Battle of Kherlen
|Battle of Kherlen|
|Eastern Mongols||Ming Dynasty|
|Commanders and leaders|
|Qiu Fu †|
After Bunyashiri had been crowned with the title of Öljei Temür in 1403, the Yongle Emperor sent an envoy to congratulate and demand submission of him in 1409. Öljei Temür Khagan Bunyashiri detained the envoy to express he was not willing to join the tributary relationship with the Ming. The leader Arughtai beheaded another envoy of Yongle in the same year and declared his allegiance to the Khagan. The Eastern Mongols had been routed to the Kerulen River by recent attacks of the Oyirad Mongols, thus the Yongle Emperor took the opportunity for a punitive expedition. He send a force of 1,000 cavalry against the Eastern Mongols according to Ming chronicles, but the much-later Mingshi gave the unrealistic and exaggerated figure of 100,000.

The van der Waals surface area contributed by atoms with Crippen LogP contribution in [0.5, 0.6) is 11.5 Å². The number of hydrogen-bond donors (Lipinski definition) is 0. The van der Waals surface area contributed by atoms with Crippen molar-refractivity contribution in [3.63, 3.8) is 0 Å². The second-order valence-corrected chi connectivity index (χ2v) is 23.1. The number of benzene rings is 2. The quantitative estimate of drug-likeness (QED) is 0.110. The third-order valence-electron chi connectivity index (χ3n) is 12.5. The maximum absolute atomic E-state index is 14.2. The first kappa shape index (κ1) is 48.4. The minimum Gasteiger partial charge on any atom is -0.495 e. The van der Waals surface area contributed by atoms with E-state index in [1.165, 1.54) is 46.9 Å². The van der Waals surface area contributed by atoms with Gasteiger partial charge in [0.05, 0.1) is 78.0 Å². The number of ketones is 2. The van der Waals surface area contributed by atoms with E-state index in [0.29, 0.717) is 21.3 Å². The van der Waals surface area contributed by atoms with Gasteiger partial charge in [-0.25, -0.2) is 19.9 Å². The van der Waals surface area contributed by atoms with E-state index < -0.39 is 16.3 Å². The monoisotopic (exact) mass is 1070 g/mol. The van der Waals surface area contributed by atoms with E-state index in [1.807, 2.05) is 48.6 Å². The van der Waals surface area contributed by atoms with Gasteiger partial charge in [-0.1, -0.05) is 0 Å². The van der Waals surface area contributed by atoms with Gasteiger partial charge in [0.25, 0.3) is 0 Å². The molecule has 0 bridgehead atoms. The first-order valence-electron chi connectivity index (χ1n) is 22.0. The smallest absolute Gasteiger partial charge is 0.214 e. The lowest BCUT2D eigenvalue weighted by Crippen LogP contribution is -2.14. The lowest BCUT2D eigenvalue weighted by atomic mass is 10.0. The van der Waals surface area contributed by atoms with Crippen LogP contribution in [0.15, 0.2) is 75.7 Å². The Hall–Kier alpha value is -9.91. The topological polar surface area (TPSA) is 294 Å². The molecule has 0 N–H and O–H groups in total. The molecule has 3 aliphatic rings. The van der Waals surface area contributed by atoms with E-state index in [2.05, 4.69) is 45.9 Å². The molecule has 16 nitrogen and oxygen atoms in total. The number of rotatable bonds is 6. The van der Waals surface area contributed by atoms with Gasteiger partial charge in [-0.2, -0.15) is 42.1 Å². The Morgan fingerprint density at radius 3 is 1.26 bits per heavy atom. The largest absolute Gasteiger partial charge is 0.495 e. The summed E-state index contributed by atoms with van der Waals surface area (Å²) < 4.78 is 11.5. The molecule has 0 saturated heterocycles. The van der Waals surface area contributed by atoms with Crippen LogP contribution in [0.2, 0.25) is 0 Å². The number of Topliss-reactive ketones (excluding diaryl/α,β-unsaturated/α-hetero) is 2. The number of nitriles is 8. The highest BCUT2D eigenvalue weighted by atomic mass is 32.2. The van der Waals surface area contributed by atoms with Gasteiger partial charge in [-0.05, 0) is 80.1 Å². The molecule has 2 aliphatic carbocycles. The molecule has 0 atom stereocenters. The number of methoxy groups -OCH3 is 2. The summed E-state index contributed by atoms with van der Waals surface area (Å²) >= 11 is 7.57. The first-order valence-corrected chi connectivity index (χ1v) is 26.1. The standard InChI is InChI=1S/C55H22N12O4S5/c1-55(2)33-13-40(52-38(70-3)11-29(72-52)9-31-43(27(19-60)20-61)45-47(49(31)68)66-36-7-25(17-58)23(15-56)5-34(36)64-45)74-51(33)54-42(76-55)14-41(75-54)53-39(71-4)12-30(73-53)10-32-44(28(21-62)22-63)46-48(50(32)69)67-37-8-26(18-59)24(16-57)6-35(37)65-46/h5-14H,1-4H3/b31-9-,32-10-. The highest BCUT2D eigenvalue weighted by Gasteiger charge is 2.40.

Lured deep into the steppe of Mongolia, the Ming army was completely routed and defeated. Qiu Fu, with several other commanders, was killed by Arughtai west of Onohu.
- Shih-Shan Henry Tsai-Perpetual Happiness: The Ming Emperor Yongle, p.167
- Frederick W. Mote, Denis Twitchett, John King Fairbank - The Cambridge history of China:The Ming dynasty, 1368-1644, Part 1, p.226
- Rossabi, Morris (1998). "The Ming and Inner Asia". The Cambridge History of China, Volume 8: The Ming Dynasty, 1398–1644, Part 2. Cambridge: Cambridge University Press. pp. 227–228. ISBN 9780521243339.
- Chan, Hok-lam (1998). "The Chien-wen, Yung-lo, Hung-hsi, and Hsüan-te reigns, 1399–1435". The Cambridge History of China, Volume 7: The Ming Dynasty, 1368–1644, Part 1. Cambridge: Cambridge University Press. p. 226. ISBN 9780521243322.